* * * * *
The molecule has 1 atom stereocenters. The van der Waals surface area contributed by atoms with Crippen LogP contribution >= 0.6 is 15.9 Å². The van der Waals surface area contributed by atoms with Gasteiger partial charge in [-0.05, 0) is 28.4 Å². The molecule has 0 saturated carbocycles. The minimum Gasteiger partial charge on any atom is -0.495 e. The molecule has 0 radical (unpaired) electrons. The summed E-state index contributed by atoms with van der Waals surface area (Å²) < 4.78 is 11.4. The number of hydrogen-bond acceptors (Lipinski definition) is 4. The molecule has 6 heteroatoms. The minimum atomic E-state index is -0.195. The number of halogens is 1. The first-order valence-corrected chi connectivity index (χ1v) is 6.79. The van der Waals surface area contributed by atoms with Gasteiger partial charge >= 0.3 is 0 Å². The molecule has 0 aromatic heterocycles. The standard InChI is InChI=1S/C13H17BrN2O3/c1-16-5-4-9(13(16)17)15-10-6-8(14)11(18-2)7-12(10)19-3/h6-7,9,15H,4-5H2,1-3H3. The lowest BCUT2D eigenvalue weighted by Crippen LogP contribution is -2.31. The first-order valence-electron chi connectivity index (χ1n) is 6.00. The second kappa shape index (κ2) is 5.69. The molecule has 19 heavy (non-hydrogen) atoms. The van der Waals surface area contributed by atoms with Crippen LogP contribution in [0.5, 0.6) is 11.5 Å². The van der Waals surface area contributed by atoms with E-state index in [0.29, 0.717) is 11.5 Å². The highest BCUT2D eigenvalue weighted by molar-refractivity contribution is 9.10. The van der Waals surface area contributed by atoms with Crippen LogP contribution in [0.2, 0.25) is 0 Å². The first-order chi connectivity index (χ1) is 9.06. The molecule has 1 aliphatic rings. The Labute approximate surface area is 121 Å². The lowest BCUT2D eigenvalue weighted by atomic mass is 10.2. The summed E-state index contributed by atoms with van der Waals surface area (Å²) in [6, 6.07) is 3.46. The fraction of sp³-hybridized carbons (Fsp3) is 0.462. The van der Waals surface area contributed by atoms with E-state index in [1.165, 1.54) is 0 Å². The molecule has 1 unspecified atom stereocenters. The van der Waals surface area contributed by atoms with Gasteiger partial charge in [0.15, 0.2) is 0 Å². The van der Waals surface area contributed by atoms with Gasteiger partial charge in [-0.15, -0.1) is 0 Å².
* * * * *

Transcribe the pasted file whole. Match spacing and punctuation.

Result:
The molecule has 1 atom stereocenters. The van der Waals surface area contributed by atoms with Crippen LogP contribution >= 0.6 is 15.9 Å². The van der Waals surface area contributed by atoms with Gasteiger partial charge in [-0.05, 0) is 28.4 Å². The molecule has 0 saturated carbocycles. The minimum Gasteiger partial charge on any atom is -0.495 e. The molecule has 0 radical (unpaired) electrons. The summed E-state index contributed by atoms with van der Waals surface area (Å²) < 4.78 is 11.4. The number of hydrogen-bond acceptors (Lipinski definition) is 4. The molecule has 6 heteroatoms. The minimum atomic E-state index is -0.195. The number of halogens is 1. The first-order valence-corrected chi connectivity index (χ1v) is 6.79. The van der Waals surface area contributed by atoms with Gasteiger partial charge >= 0.3 is 0 Å². The molecule has 0 aromatic heterocycles. The standard InChI is InChI=1S/C13H17BrN2O3/c1-16-5-4-9(13(16)17)15-10-6-8(14)11(18-2)7-12(10)19-3/h6-7,9,15H,4-5H2,1-3H3. The lowest BCUT2D eigenvalue weighted by Crippen LogP contribution is -2.31. The first-order valence-electron chi connectivity index (χ1n) is 6.00. The second kappa shape index (κ2) is 5.69. The molecule has 19 heavy (non-hydrogen) atoms. The van der Waals surface area contributed by atoms with Crippen LogP contribution in [0.5, 0.6) is 11.5 Å². The van der Waals surface area contributed by atoms with E-state index in [0.29, 0.717) is 11.5 Å². The highest BCUT2D eigenvalue weighted by molar-refractivity contribution is 9.10. The van der Waals surface area contributed by atoms with Crippen LogP contribution in [0.2, 0.25) is 0 Å². The first-order chi connectivity index (χ1) is 9.06. The molecule has 1 aliphatic rings. The Labute approximate surface area is 121 Å². The lowest BCUT2D eigenvalue weighted by atomic mass is 10.2. The summed E-state index contributed by atoms with van der Waals surface area (Å²) in [6, 6.07) is 3.46. The fraction of sp³-hybridized carbons (Fsp3) is 0.462. The van der Waals surface area contributed by atoms with E-state index in [1.165, 1.54) is 0 Å². The molecule has 1 unspecified atom stereocenters. The van der Waals surface area contributed by atoms with Gasteiger partial charge in [0.15, 0.2) is 0 Å². The van der Waals surface area contributed by atoms with Gasteiger partial charge in [-0.15, -0.1) is 0 Å².